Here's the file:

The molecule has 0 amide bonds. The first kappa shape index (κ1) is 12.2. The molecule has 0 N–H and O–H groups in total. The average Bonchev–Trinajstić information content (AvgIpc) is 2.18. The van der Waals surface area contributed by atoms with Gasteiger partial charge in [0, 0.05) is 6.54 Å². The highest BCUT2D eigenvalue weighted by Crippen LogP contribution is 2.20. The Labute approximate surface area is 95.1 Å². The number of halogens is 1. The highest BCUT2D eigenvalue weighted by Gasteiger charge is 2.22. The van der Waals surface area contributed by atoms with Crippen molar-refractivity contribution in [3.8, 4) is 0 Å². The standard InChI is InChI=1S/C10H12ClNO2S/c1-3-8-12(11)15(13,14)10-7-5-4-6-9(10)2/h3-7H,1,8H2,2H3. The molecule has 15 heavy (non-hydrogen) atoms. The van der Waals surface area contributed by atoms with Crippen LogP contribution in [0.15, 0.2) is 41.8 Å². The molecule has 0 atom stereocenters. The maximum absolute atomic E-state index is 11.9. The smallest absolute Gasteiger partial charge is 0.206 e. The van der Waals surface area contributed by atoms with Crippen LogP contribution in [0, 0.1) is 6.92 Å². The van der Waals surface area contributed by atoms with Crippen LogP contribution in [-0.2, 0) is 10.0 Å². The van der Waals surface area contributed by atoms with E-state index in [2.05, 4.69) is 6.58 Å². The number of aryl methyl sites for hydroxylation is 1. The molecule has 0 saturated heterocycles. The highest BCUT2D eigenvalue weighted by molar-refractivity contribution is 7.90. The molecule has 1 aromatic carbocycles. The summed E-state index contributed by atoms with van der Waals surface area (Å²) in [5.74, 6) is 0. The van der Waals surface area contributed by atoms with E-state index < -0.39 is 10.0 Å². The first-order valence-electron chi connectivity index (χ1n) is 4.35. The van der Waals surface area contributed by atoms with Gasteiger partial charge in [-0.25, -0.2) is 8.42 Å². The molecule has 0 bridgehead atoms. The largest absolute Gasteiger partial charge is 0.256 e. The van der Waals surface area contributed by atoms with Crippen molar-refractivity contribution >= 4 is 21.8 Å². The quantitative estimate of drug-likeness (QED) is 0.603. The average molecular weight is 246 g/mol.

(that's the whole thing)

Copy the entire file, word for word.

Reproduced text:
The molecule has 0 amide bonds. The first kappa shape index (κ1) is 12.2. The molecule has 0 N–H and O–H groups in total. The average Bonchev–Trinajstić information content (AvgIpc) is 2.18. The van der Waals surface area contributed by atoms with Gasteiger partial charge in [0, 0.05) is 6.54 Å². The highest BCUT2D eigenvalue weighted by Crippen LogP contribution is 2.20. The Labute approximate surface area is 95.1 Å². The number of halogens is 1. The highest BCUT2D eigenvalue weighted by Gasteiger charge is 2.22. The van der Waals surface area contributed by atoms with Crippen molar-refractivity contribution in [3.8, 4) is 0 Å². The standard InChI is InChI=1S/C10H12ClNO2S/c1-3-8-12(11)15(13,14)10-7-5-4-6-9(10)2/h3-7H,1,8H2,2H3. The molecule has 15 heavy (non-hydrogen) atoms. The van der Waals surface area contributed by atoms with Crippen LogP contribution in [0.15, 0.2) is 41.8 Å². The molecule has 0 atom stereocenters. The maximum absolute atomic E-state index is 11.9. The smallest absolute Gasteiger partial charge is 0.206 e. The van der Waals surface area contributed by atoms with Crippen LogP contribution in [0, 0.1) is 6.92 Å². The van der Waals surface area contributed by atoms with Crippen LogP contribution in [-0.2, 0) is 10.0 Å². The van der Waals surface area contributed by atoms with E-state index in [2.05, 4.69) is 6.58 Å². The number of aryl methyl sites for hydroxylation is 1. The molecule has 0 saturated heterocycles. The highest BCUT2D eigenvalue weighted by molar-refractivity contribution is 7.90. The molecule has 1 aromatic carbocycles. The summed E-state index contributed by atoms with van der Waals surface area (Å²) in [5.74, 6) is 0. The van der Waals surface area contributed by atoms with E-state index < -0.39 is 10.0 Å². The first-order valence-electron chi connectivity index (χ1n) is 4.35. The van der Waals surface area contributed by atoms with Gasteiger partial charge in [-0.25, -0.2) is 8.42 Å². The molecule has 0 bridgehead atoms. The largest absolute Gasteiger partial charge is 0.256 e. The van der Waals surface area contributed by atoms with Crippen molar-refractivity contribution >= 4 is 21.8 Å². The quantitative estimate of drug-likeness (QED) is 0.603. The average molecular weight is 246 g/mol.